Last year I wrote a thread on X about the writing rhythms of three of the greats: Tarantino, Hemingway, and Bukowski. These three writers were interesting to me. They didn’t have rigid timetables. But they did have backdoor ways of generating productive work sessions. Instead of following a strict schedule, they dipped in and out of a state that people call “flow.”
They’d write, then recharge.
They’d reap, then they’d sow.
As mercurial as this sounds, as obsessive and committed and focused as great writers appear from afar, the good news is anyone can do this.
Give or take.
I think the one caveat is that to be a great writer you have to love reading and writing and you have to do both every day.
The 21st Century does not naturally support flow states. So the tragedy is that you can spend your entire career operating on the cusp of creativity. We are tied, like Pavlovian dogs, to devices. Dopaminergic dingles are strong.
If you’re a copywriter, does the following sound familiar?
Your most productive states come only when the stakes are highest, when the deadline is closing in, and when necessity has replaced ingenuity.
But you should know your brain is resourceful and coachable and an absolute BEAST just waiting to be unleashed under the right conditions.
If you prefer not to be smothered by the slavering maw of AI in the next ten years? The thing that’s going to save you is getting good at learning, creativity, and productivity. I’m going to describe the best way to do that for most people. It’s simple and elegant and insanely powerful.
I think you’ll be glad you opened this newsletter.
How to Get Into Flow
You know that saying, “Nothing tastes as good as being in shape feels?”
I agree with this (with the occasional exception like a nice bowl of custard.)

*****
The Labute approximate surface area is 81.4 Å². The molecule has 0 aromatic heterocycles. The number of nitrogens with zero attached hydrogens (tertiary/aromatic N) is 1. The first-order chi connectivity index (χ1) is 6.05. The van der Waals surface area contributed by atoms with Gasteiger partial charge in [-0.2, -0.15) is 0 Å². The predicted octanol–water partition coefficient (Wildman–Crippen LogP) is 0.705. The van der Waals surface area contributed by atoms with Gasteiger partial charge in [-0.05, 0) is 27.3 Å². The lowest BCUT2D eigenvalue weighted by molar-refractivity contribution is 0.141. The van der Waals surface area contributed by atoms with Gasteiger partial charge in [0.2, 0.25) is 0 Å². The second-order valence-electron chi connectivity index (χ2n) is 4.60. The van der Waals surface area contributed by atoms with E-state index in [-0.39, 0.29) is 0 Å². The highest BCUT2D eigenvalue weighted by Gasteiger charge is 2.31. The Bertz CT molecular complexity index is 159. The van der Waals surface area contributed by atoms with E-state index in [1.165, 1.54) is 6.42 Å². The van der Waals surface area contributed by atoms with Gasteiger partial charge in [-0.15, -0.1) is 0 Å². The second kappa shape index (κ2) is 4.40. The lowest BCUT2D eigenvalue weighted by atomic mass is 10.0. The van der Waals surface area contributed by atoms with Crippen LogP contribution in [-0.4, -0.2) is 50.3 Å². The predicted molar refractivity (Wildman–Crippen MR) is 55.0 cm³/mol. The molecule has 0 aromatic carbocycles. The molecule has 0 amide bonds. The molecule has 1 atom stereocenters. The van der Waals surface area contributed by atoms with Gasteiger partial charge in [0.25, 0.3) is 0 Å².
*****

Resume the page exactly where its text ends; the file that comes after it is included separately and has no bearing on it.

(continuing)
But the exciting thing if you’ve never had a “flow habit” is that once you start cranking out copy at an accelerated rate, you will never want to go back to the struggle.
Writing copy at speed, on-demand, every day of the week feels better than a diet of distraction and lukewarm writing sessions.
I’m going to describe what to do now.
You are going to be disappointed and unimpressed.
Then I am going to add the nuance everyone else forgets that makes it actually work.
You can decide for yourself if it’s something you are going to experiment with.
Here’s what to do:
Wake up and get to work.
How to Prepare for Flow
Yes, I’ve just dropped a class-A productivity cliché.
But before you dismiss it outright ask yourself two questions:
- Can you currently access flow every day of the week?
- Have you actually tried this the way I lay out below?
So as Jennifer Anniston used to say with a flick of her hair in 90s television ads for L’Oreal . . .
“Here comes the science bit!”
Plan the night before. It’s important you give your brain the opportunity to work on the task while you’re asleep. This means that any research you need to do should already be done when you sit down to write. So, outline your task, do the research, prep the page and have a clear goal. For example, “write 16 headlines and the lead.”
Get straight to it. The shorter the period between you waking up and starting to type, the better. No snoozing, no brewing coffee, no meditating, none of that. The aim of the game is to carry your brain from the pillow to your computer with minimal inputs and start typing as soon as possible.
At first, your brain will resist. You have to overcome the initial pushback and get used to the situation without succumbing to distraction. You have to fight for control over your psychic energy. In The War of Art, Stephen Pressfield calls this “The Resistance.” It is real and a true goblin. I write in Apple Notes or Ulysses instead of a Google Doc to avoid the temptation to quickly look something up. If you do that, you lose.
A final warning before you start experimenting:
This is not simply a cognitive “hack.” It is not enough to know conceptually that this works. There is a cost attached and that cost is commitment of emotion and will.
You must practice and apply consistency to the discipline.
But when you do, it comes with economies of scale. You are writing copy according to molecular doctrine and the laws of the universe.
I got up at 05:30 on Monday morning.
I splashed my face with water.
Then I walked over to my laptop on the kitchen table, opened it with the Apple Notes app already on the screen, blinked twice and started typing.
It took 22 minutes.
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